lect0428

# lect0428 - IEOR 4106 Introduction to Operations Research...

This preview shows pages 1–2. Sign up to view the full content.

IEOR 4106: Introduction to Operations Research: Stochastic Models Spring 2009, Professor Whitt Brownian Motion, Gambler’s Ruin and Martingales Tuesday, April 28 Sections 10.1-10.3. Brownian motion We here discuss the gambler’s ruin problem for Brownian motion, using martingales. 1. Basic Deﬁnitions Let B ( t ) : t 0 } be standard ( μ = 0, zero-drift, and σ 2 = 1, unit variance) Brownian motion (BM). A stochastic process { Y ( t ) : t 0 } is a martingale (MG) with respect to another stochas- tic process { Z ( t ) : t 0 } if E [ Y ( t ) | Z ( u ) , 0 u s ] = Y ( s ) for 0 < s < t . As an extra technical regularity condition, we require that E [ | Y ( t ) | ] < for all t as well. The stochastic process { Z ( t ) : t 0 } above is giving relevant information. The segment { Z ( s ) : 0 s t } gives the history up to time t . Often the information process Z is just the given stochastic process Y . Then we just say that { Y ( t ) : t 0 } is a martingale (MG), without saying “with respect to.” We will use the fact that standard BM { B ( t ) : t 0 } is a martingale with respect to itself. Then we just say that standard BM is a martingale. But we shall be interested in martingales with respect to BM that are themselves appropriate functions of BM. It can be shown that they too are simply martingales (with respect to their own “internal” history), but we will simply show that they are martingales with respect to BM. . A nonnegative random variable T is a stopping time relative to a stochastic process { Z ( t ) : t 0 } if, for any time t , the event { T t } depends on Z ( s ) only for 0 s t . Stopping before time t depends only upon the history up to time t . The event that a stopping time T is less than or equal to t cannot depend on the future of the reference stochastic process { Z ( s ) : s 0 } after time t . The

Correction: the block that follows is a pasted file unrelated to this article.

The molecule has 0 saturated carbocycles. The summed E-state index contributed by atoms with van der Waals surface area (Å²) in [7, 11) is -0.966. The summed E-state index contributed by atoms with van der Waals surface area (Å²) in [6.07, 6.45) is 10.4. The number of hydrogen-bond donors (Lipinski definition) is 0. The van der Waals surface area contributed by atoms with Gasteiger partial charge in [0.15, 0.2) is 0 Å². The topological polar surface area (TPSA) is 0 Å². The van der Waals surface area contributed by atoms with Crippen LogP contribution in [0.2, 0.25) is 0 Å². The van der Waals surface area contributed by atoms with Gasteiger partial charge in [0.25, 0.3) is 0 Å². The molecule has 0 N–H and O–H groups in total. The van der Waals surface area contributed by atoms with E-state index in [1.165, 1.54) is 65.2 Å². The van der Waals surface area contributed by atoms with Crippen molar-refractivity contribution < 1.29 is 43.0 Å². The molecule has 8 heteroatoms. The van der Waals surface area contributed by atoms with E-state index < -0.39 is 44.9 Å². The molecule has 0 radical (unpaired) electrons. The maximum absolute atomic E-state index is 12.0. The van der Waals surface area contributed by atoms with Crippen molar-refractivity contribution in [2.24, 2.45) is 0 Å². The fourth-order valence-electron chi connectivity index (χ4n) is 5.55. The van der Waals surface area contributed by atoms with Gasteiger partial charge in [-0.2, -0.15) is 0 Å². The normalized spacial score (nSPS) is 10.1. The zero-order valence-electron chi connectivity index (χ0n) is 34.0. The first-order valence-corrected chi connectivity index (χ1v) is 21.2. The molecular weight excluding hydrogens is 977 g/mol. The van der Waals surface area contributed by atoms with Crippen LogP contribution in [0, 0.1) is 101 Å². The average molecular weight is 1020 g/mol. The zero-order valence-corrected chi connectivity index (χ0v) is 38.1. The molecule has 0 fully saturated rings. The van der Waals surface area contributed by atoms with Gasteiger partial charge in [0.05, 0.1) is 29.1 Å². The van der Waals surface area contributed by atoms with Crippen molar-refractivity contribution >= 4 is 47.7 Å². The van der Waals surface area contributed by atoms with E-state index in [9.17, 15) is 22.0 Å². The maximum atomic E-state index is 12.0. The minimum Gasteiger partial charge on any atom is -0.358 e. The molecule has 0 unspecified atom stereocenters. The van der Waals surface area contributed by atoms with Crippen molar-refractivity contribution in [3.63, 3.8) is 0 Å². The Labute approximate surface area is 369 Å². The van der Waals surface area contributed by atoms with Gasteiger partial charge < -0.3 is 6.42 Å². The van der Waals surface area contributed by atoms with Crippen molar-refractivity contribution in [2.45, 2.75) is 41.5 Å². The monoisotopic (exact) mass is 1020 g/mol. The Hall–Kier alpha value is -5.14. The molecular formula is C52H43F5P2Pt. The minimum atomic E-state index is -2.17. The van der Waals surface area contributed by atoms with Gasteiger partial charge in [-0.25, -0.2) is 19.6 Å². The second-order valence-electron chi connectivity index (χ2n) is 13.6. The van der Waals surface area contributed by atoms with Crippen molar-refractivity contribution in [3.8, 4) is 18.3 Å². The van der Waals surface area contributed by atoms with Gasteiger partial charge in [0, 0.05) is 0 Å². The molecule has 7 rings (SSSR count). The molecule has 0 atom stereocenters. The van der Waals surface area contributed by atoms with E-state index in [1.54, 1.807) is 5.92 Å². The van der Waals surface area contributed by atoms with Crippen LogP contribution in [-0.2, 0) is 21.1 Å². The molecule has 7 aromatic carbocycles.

This preview has intentionally blurred sections. Sign up to view the full version.

View Full Document
This is the end of the preview. Sign up to access the rest of the document.

## This note was uploaded on 01/26/2011 for the course IEOR 4106 taught by Professor Whitt during the Spring '08 term at Columbia.

### Page1 / 5

lect0428 - IEOR 4106 Introduction to Operations Research...

This preview shows document pages 1 - 2. Sign up to view the full document.

View Full Document
Ask a homework question - tutors are online